It is settled that the public policy of this State favors "individuals ordering and deciding their own interests through contractual arrangements" (Matter of Greiff, 92 NY2d 341, 344 [1998]; see also Kessler v Kessler, 33 AD3d 42, 45 [2006], lv dismissed 8 NY3d 968 [2007]) and, thus, duly executed prenuptial agreements are accorded the same presumption of legality as any other contract (Bloomfield v Bloomfield, 97 NY2d 188, 193 [2001]; Kalousdian v Kalousdian, 35 AD3d 669, 670 [2006]). Moreover, a party attacking the validity of such an agreement must shoulder the heavy burden of coming forward with evidence demonstrating fraud, which will not be presumed, and which must have as its basis evidence of overreaching--the concealment of facts, misrepresentation or some other form of deception (see Darrin v Darrin, 40 AD3d 1391, 1392-1393 [2007], lv dismissed 9 NY3d 914 [2007]; Matter of Sunshine, 51 AD2d 326, 328 [1976], affd 40 NY2d 875 [1976], see also Kojovic v Goldman, 35 AD3d 65, 71 [2006], lv dismissed 8 NY3d 804 [2007] ["(t)here is a `heavy presumption that the deliberately prepared and executed ... agreement manifest(s) the true intention of the parties' (Haynes v Haynes, 200 AD2d 457, 457 [1994], affd 83 NY2d 954 [1994]), necessitating `a high order of evidence ... to overcome that presumption' (Brassey v Brassey, 154 AD2d 293, 295 [1989])"]). If the spouse opposing the validity of the agreement fails to raise a triable issue of fact, the proponent of the agreement is entitled to summary judgment (Darrin, 40 AD3d at 1393; Tremont v Tremont, 35 AD3d 1046, 1047 [2006]), and unsubstantiated and conclusory allegations are simply insufficient to raise such an issue of fact (see Rubin v Rubin, 33 AD3d 983, 985-986 [2006]; Korngold v Korngold, 26 AD3d 358, 358-359 [2006], lv dismissed 7 NY3d 861 [2006]). As Supreme Court's decision expressly states, the motions were decided under both CPLR 3211 and 3212, both parties having so moved.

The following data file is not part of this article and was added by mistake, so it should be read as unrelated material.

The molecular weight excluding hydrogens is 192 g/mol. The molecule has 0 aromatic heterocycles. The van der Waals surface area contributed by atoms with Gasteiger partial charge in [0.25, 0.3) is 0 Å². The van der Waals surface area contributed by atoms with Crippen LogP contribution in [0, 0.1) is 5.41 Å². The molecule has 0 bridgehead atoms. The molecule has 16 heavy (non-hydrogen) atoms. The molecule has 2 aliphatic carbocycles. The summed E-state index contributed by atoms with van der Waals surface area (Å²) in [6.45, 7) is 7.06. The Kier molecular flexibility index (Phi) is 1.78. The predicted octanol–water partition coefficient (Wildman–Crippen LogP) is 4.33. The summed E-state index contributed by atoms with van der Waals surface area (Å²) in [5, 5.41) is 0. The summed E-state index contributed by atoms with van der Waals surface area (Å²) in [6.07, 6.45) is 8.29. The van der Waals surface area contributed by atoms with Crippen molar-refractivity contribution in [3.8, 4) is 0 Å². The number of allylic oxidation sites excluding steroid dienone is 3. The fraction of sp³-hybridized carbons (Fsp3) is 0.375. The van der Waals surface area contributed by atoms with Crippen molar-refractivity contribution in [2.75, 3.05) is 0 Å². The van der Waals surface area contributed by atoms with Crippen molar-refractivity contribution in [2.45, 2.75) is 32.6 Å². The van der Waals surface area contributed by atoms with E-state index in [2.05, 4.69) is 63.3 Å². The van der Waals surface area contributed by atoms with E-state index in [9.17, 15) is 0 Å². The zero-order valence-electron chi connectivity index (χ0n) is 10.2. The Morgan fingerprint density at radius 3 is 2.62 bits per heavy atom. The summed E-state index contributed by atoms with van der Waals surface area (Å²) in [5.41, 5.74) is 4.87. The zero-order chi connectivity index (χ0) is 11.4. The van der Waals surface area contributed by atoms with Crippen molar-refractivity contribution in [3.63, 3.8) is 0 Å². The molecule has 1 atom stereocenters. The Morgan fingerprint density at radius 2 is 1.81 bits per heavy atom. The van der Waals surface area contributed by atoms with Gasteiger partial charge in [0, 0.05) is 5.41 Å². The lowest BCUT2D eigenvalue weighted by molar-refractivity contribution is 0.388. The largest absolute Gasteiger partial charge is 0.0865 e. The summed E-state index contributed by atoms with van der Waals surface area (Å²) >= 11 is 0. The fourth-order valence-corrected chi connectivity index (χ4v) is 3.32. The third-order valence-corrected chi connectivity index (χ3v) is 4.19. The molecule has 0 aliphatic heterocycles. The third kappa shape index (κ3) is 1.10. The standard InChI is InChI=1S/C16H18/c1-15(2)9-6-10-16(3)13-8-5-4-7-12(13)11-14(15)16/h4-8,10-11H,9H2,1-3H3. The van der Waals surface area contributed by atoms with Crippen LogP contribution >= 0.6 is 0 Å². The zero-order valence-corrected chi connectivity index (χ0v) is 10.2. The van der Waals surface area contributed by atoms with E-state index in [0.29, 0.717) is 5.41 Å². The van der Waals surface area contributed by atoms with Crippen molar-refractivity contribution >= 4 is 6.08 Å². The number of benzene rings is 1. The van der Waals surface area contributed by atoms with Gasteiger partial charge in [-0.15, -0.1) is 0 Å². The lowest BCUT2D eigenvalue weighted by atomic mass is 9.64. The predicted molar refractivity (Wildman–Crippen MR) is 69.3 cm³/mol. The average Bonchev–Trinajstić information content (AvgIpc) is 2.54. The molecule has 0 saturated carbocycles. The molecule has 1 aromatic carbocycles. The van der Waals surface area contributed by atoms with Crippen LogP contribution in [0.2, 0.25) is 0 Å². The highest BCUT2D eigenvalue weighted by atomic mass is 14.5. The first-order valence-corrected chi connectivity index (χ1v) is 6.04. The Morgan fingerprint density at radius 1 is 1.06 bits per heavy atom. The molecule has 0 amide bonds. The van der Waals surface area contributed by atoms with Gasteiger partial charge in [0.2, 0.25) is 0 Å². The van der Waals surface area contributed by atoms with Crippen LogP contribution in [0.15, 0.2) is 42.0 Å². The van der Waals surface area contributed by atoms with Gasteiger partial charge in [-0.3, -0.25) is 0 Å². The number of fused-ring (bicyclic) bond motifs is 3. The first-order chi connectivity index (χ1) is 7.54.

Given the foregoing, I find that plaintiff has sustained his prima facie burden of demonstrating the validity of the 1986 prenuptial agreement through his recitation of facts that comport with the express language of the agreement. These include the acknowledgment that defendant had ascertained and weighed all of the facts likely to influence her judgment, that all matters embodied in the agreement had been explained to her, that she had the benefit of advice of counsel of her own 267*267 selection, and that plaintiff had made full disclosure of his "means and resources." Further, defendant's uncorroborated, conclusory allegations of fraud, overreaching and duress, raised for the first time 20 years after she executed the agreement, fail to raise a genuine, material issue of fact and are obviously feigned.